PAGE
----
Fig 7. Theoretical curves and test results.

As appears from Figure 7, the value of CF is most likely to be from 0.1 to 0.3, which is a considerable reduction from that for vertical structures. From an engineering point of view it is important to reduce the forces, and the formulae stated here have already been applied for offshore lighthouses and for bridge piers.

6. closing remarks

The cases which have been presented here are intended to illustrate the manner in which rupture theories can be applied in order to determine the forces involved.

The matter becomes more intricate when one moves away from some of the idealizations adopted, such as floe motion in precise alignment with the wedge, and refinements in the application of fracture initiation and propagation, elastic plate behaviour, and hydrodynamics of attached waters, to mention some of the aspects of ice dynamics, are yet to be made.

Although some of this may be of limited interest to glaciologists, it is my hope that some of the principles can be used within the field of glaciology.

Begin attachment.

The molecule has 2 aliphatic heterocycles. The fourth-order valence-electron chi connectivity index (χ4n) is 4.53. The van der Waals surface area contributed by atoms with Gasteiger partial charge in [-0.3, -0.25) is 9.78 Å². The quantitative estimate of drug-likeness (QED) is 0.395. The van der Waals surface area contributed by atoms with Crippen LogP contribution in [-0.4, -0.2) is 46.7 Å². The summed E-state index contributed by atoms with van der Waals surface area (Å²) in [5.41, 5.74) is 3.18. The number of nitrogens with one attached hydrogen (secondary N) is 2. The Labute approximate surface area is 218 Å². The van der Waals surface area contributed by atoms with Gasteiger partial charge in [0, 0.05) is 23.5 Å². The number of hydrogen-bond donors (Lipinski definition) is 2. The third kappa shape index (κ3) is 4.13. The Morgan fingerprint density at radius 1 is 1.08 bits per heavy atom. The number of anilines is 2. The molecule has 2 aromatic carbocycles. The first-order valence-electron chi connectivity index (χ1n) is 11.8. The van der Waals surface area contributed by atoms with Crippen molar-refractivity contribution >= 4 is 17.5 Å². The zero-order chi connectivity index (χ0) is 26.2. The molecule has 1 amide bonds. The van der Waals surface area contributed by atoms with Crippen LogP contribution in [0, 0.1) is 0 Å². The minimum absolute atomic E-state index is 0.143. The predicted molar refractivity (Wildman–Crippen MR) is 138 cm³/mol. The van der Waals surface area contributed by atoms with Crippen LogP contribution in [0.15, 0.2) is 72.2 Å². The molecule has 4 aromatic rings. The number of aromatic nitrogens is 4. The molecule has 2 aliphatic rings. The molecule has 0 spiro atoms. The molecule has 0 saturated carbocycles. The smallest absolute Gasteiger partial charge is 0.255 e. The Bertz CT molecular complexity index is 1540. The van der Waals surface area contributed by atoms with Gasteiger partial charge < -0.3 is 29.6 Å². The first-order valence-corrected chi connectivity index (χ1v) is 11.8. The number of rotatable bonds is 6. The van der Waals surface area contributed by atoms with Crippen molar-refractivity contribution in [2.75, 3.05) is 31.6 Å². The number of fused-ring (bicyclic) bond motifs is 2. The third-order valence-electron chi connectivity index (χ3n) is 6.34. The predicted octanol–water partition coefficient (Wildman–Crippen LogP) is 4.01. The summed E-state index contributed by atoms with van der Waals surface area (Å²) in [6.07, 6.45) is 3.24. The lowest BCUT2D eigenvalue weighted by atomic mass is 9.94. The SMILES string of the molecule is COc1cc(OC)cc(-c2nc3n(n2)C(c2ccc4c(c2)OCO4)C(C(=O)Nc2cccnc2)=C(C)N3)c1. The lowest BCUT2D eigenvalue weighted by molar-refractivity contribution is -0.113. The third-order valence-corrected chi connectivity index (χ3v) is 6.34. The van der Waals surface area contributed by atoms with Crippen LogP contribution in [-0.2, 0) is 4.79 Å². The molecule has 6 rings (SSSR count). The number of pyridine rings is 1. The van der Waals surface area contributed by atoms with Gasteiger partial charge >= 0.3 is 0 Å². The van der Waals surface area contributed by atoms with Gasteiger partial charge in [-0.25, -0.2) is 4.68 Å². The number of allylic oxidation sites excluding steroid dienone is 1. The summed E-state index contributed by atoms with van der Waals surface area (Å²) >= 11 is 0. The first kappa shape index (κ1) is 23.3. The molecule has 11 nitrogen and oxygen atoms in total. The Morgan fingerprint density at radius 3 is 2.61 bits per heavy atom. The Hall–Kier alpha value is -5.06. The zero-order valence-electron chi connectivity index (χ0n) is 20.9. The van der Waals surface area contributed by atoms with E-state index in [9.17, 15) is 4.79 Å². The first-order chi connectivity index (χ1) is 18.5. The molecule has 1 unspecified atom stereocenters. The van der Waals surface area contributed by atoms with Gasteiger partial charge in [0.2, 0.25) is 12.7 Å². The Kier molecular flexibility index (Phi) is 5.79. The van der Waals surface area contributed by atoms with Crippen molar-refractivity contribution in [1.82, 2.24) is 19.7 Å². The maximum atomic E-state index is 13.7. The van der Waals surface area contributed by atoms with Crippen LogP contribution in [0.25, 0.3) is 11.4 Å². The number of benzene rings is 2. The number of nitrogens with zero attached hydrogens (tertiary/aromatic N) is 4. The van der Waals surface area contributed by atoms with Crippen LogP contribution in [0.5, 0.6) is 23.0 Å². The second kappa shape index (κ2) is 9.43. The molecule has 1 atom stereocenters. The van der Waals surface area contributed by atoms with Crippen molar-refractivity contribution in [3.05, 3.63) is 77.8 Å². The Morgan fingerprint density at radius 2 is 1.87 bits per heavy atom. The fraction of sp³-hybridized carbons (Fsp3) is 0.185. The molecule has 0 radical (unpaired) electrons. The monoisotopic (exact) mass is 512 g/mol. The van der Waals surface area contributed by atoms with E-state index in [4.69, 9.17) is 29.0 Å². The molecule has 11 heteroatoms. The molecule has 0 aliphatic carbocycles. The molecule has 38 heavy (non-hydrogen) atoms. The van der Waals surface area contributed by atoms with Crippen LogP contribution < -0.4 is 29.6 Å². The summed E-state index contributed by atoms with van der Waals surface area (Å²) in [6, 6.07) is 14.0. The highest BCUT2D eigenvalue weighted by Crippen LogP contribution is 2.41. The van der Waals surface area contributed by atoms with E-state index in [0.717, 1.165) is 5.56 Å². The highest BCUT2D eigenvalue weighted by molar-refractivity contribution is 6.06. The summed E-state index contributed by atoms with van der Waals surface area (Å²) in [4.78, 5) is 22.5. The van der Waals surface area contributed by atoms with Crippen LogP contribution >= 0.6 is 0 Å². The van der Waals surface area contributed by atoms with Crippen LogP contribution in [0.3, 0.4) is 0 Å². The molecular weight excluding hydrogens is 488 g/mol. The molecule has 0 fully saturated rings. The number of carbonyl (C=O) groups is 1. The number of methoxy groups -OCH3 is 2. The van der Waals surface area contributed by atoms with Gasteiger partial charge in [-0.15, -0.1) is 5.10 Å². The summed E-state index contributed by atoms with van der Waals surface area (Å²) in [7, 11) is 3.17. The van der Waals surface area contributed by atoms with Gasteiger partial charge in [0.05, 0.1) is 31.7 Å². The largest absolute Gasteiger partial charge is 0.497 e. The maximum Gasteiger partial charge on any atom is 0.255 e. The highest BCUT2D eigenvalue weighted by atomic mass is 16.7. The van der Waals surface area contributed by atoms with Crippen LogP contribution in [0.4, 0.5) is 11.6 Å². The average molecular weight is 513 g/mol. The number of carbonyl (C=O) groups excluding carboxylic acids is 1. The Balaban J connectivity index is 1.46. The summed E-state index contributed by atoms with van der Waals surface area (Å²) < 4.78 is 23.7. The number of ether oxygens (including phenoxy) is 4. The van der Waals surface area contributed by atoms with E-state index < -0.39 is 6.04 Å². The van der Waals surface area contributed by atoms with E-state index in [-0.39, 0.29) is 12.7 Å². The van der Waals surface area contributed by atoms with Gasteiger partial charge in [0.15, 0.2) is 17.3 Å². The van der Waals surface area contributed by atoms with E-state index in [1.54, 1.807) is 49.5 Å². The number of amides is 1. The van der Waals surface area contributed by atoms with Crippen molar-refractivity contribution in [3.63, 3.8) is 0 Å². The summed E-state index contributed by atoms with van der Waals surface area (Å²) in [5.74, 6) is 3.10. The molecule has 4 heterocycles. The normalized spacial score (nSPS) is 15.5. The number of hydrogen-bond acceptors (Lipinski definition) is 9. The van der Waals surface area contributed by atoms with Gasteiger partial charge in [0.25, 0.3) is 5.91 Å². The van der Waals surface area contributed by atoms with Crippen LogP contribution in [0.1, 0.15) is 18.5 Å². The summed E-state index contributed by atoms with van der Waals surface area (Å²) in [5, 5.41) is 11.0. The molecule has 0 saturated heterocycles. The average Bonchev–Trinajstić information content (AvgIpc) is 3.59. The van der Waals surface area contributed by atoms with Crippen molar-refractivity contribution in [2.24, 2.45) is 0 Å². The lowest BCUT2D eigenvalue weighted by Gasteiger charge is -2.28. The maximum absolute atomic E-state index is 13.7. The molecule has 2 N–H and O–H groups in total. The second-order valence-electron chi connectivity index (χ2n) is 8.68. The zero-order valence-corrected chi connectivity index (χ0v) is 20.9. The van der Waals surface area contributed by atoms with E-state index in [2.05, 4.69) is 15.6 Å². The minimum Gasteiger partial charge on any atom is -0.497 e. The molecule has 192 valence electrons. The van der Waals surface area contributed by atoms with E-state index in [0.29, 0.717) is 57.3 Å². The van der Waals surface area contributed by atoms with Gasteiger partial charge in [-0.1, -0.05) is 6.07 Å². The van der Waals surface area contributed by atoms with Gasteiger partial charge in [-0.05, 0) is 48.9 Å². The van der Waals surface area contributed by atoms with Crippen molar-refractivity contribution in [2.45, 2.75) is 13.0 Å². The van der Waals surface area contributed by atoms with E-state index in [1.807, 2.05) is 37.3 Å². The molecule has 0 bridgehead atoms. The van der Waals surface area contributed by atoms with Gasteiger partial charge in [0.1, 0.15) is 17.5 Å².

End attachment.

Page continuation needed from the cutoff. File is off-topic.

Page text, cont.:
Afanas'yev, V. P. 1972. Davleniye l'da na vertikal ‘nyye pregrady [Ice pressure on vertical structures]. Transportnoye Stroitel'stvo, 1972, Vyp. 3, p. 47–48.
Assur, A. [1974.] Structures in ice infested waters. (In [International Association of Hydraulic Research.] I.A.H.R. symposium. Ice and its action on hydraulic structures, Leningrad, USSR, 26-29 September 1972. [Leningrad, International Association of Hydraulic Research], [Vol.2], p. 93-97.)
Korzhavin, K. N. 1962. Vozdrystvrye l'da na illzhenertrye sooruzhenrya [Action of ice on engineering structures]. Novosibirsk, Izdatel'stvo Sibirskogo Otdel, Akademiya Nauk SSSR.
Schwarz, J., and others. Unpublished. Effect of ice thickness on ice forces, by J., Schwarz, K., Hirayama and H. C., Wu. [Paper presented at Offshore Technology Conference, Dallas, Texas, 1974.]